This program was discontinued in 2009 due to our move from Michigan to New Mexico. We're not re-initiating the program in New Mexico because our experience in Michigan (after working with almost 2,000 colonies) indicates that our time and money may be more productively spent working at the front-end of TNR — providing free spay/neuter for low-income families for whom the cost is burdensome. See About Us for more info.
Picture a running faucet. No one wants the water to spill, so someone fills a bucket. But the water keeps running, so we fill another bucket — and this continues for a hundred years with no end in sight. Worse, when we fill up all the buckets — which is often — we discard the old water because we need the buckets to catch new water from the ever-running faucet.
We're so busy filling buckets that no one realizes the faucet can be turned off. Then the water would stop flowing and no more buckets would be needed to hold the displaced water — and no more water would be discarded for not having enough buckets.
Sadly, this is our cat sheltering scenario. We keep taking homeless cats — ferals, strays, displaced pets, newborn kittens — to our shelters and rescues — and when there is no more space, which is often — we "discard" the excess. And this despite our spending over 2 billion dollars nationally each year to shelter homeless pets. The problem is clear and the solution is known — but so long as we have intact cats reproducing, the vicious cycle continues.
Alternatively, we could direct our resources at turning off the faucet — pro-active sterilization of all cats, feral and companion. The large flood of kittens would stop and we would have only cats we can care for — so we would have no more need to shelter! All we need to accomplish this is to turn off the faucet that's been running for a century. Stop dreaming of bigger shelters and concentrate on halting the uncontrolled reproduction of cats. Our TLC/for The Love of Cats programs are dedicated to this goal. Won't you join us in this mission?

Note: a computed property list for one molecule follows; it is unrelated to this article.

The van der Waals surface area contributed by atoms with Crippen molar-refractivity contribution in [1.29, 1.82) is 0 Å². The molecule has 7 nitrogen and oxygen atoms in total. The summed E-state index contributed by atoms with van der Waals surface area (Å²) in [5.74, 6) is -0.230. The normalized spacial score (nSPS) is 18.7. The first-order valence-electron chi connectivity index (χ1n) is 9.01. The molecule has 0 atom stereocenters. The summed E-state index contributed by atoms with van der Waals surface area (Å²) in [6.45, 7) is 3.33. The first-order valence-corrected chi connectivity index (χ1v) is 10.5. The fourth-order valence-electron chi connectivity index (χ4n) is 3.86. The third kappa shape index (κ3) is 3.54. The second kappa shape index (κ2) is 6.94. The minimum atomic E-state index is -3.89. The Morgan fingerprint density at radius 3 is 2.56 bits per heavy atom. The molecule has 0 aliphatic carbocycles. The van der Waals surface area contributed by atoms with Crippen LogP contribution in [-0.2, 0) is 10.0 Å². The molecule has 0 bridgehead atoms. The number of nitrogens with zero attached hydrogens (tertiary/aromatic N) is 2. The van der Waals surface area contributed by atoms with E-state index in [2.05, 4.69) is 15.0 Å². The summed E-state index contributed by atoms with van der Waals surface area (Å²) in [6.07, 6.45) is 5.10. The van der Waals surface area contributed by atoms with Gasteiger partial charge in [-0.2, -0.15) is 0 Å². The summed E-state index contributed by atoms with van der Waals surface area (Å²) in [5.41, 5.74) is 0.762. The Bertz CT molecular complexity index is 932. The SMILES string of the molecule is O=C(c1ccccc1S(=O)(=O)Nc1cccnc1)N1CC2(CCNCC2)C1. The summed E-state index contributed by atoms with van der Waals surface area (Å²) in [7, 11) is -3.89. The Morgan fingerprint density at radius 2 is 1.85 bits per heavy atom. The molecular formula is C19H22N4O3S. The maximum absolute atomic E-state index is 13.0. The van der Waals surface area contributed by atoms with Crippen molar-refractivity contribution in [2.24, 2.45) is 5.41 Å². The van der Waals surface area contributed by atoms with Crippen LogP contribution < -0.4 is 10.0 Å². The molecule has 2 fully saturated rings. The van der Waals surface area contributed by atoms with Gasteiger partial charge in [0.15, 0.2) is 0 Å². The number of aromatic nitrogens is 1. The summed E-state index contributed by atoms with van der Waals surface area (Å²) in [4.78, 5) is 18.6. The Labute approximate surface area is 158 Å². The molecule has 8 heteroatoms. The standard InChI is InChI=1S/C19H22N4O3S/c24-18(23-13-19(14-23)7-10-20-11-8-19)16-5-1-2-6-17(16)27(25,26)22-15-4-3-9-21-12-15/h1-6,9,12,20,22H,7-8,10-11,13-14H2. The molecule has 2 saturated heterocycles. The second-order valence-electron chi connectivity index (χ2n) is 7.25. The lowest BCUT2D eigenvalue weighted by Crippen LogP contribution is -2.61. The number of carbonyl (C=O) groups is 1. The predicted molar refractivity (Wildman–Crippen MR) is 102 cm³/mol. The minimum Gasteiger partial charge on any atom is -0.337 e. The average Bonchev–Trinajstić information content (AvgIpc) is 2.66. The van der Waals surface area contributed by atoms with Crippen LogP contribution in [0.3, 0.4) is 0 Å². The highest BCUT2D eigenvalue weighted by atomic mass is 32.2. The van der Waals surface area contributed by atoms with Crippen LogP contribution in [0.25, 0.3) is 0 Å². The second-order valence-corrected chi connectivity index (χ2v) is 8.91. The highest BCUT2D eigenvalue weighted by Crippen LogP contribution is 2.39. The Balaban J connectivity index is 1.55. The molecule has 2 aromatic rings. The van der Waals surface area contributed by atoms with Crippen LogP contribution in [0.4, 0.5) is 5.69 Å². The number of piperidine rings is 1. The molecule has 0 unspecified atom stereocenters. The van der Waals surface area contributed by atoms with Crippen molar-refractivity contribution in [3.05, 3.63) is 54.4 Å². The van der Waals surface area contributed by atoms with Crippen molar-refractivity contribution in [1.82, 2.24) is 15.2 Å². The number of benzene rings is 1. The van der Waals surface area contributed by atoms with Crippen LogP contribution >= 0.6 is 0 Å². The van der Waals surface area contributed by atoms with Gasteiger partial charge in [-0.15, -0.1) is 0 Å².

Our TNR Program provides free spay/neuter and vaccination assistance to managed outdoor cats.
Eligibility. Because our goal is overall feline population reduction, we focus on those cats that stand the best chance of living in their habitat for the longest time. The cats must have long-term committed caregivers providing daily food, water and dry shelter — and the property owner's permission to live out their lives in their original habitat. Rescued or adopted cats are not eligible.
Our program covers all of Washtenaw County and much of the surrounding areas (see map).
Kittens. Whenever possible, young kittens should be brought indoors, socialized and then adopted out person-to-person to indoor homes. Our Snip-N-Chip Program will sterilize qualified kittens after they are permanently situated. If the kittens are not adopted, they should be returned to their outdoor colony and sterilized through our TNR Program.
Commitment. An ongoing good faith effort must be made to monitor the colony and promptly sterilize all the cats (male and female) — including any subsequent newcomers —
Procedure. To qualify, first read our Feral Colony Management handbook — then call us or print out an application. After you've returned it and it's approved, we'll mail some initial veterinary vouchers to get you started. As you use them, we'll send more until all the cats are done. Work done without voucher authorization is not funded. Continued participation requires continued compliance with the program.
"...The HSUS advocates community-based Trap-Neuter-Return (TNR) programs with on-going responsible management of as the most viable, long-term approach available at this time to reduce feral cat populations.
Responsible management of existing feral cat colonies should include: humane trapping, sterilization, rabies vaccination, and treatment for illness or injury; removal of kittens and friendly adults for possible placement in homes; euthanasia of animals whose suffering cannot be alleviated; ear-tipping and returning ferals to the same location where they were trapped provided they would not face imminent risks; and providing lifelong care consisting of adequate food, water and shelter as well as regular monitoring of the colony for sickness, injury, and the arrival of new animals.
The goal of any feral cat management program should be to maximize quality of life for the cats and to eliminate the existing colony over time through attrition..."
Our TNR Program is open to managed outdoor cats living within our service area (see map). It's purpose is to create a network of kitten-free zones — individual plots of land that caring members of our community manage and maintain as "kitten-free". Linked together, these non-reproducing colonies will eventually end the community's reliance on homeless cat euthanasia as the primary means of controlling our cat population.
Our Snip N'Chip Program is open to indoor pet cats of limited-income families who have a long-term commitment to their cats but cannot afford to sterilize them. We pay the entire cost. These unsterilized pet cats are the second largest contributor to our current over-population — each kitten born contributing, directly or indirectly, to the death of one more homeless cat. Please get your cats sterilized.
These programs may be changed or canceled
without notice at our sole discretion.